How to Talk to Kids about Picky Eating & Good Nutrition
This podcast focuses on raising healthy eaters who have a positive relationship with food. Jill Castle, registered dietician and nutritionist gives us practical tips and scripts to help our children feel good about food and meal times so that feeding our children doesn’t become a struggle. We also discuss “food as fuel,” and how young athletes need to eat in order to have the energy to thrive in their sport of choice. Of course, this podcast is for any child—and eating is something we all do…everyday!
Special Guest: Jill Castle
Jill Castle is a registered dietitian/nutritionist and a specialist in pediatric nutrition. She currently works as a private practitioner, online educator, consultant, and speaker. She is the author of Eat Like a Champion: Performance Nutrition for Your Young Athlete and co-author of Fearless Feeding: How to Raise Healthy Eaters from High Chair to High School. She’s also the creator of The Nourished Child, a childhood nutrition blog and podcast, and The Kids Healthy Weight Project, an online course for parents. Jill is a national and international speaker, focused on topics including childhood nutrition, feeding, picky eating, youth sports nutrition, and childhood obesity. Jill is regularly quoted in popular print and online publications as a leading childhood nutrition expert and is a regular contributor to US News & World Report, USA Swimming and Bundoo.com. You can find out all about Jill Castle at JillCastle.com
Is food sometimes a fight in your house? As parents, we all want our kids to be healthy- which isn’t always easy when children may not eat the foods we wish they would, when food is a fight, if we have a picky eater or a kid who only eats “blond or beige food” dino nuggets and mashed potatoes but no veggies or fruit or as some of my friends have struggled with- kids who are only into carbs- athletic kids who aren’t eating enough given their activity level or a kid who struggles with healthy eating in a different way- well, guess what? We’ve got a top expert, Jill Castle, who focused on children’s healthy diets and pediatric nutrition today who is going to help us with balancing out food extremes and ensuring that our children have a healthy relationship with food.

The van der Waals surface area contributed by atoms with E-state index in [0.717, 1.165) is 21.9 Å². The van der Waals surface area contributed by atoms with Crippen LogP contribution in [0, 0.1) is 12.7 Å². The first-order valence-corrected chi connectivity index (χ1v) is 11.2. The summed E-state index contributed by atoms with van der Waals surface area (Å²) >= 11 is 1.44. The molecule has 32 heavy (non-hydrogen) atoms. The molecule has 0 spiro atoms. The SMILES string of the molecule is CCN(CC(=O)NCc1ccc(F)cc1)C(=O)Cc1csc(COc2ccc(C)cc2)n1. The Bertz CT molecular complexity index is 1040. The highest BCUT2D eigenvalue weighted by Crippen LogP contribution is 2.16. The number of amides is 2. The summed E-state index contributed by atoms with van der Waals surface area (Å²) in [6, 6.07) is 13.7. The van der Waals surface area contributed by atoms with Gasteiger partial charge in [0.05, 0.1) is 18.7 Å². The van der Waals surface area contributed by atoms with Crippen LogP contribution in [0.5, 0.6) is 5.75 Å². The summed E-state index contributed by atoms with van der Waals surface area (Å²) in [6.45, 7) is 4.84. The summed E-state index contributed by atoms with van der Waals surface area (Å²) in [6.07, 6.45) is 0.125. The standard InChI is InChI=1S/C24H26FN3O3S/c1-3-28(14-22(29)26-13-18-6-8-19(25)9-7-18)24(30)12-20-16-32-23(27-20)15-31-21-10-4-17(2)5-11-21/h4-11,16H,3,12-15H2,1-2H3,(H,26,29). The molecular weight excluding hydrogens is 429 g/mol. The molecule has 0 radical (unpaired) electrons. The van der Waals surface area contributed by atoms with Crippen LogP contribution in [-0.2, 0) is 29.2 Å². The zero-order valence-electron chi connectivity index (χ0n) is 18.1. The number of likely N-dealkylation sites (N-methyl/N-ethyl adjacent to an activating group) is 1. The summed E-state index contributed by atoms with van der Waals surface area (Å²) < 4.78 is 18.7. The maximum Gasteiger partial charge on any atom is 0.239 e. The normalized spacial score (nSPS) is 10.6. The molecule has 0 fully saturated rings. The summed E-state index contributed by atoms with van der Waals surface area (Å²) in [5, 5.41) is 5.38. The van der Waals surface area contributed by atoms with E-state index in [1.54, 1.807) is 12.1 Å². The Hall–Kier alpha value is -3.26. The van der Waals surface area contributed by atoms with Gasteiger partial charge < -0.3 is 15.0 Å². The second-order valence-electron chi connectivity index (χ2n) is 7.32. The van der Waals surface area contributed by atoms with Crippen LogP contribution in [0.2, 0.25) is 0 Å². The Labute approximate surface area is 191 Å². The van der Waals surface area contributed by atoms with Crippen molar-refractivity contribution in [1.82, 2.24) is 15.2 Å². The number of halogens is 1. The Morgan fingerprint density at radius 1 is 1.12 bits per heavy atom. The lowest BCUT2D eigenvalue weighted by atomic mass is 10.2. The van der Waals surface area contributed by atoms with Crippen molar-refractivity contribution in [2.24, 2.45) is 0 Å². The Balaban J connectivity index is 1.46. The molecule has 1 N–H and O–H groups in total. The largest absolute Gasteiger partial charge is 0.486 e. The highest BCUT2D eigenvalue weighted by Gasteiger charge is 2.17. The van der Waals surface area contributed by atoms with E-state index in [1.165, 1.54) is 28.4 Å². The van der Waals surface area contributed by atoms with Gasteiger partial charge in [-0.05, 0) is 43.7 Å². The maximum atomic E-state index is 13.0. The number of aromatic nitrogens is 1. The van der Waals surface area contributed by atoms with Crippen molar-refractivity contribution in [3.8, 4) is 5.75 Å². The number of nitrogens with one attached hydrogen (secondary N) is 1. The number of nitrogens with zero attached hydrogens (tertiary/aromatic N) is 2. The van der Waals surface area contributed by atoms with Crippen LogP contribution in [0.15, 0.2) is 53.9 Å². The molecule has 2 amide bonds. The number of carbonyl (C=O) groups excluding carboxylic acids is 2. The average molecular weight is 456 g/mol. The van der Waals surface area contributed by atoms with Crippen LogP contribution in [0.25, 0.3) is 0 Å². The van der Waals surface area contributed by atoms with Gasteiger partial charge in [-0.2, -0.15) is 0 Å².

The podcast provides:
- What healthy eating is for our kids and what are some ways we can help kids eat in a healthy way?
- Where we can sometimes go wrong and how we can make the conversation about food easier.
- If our child is not eating in a healthy way, what we can say or do to help them eat in a healthier manner.
- The dangers of talking about food in extremes?
- How a discussion of body image can get incorporated and how we can talk about food and convey healthy eating without contributing to an unhealthy relationship with food.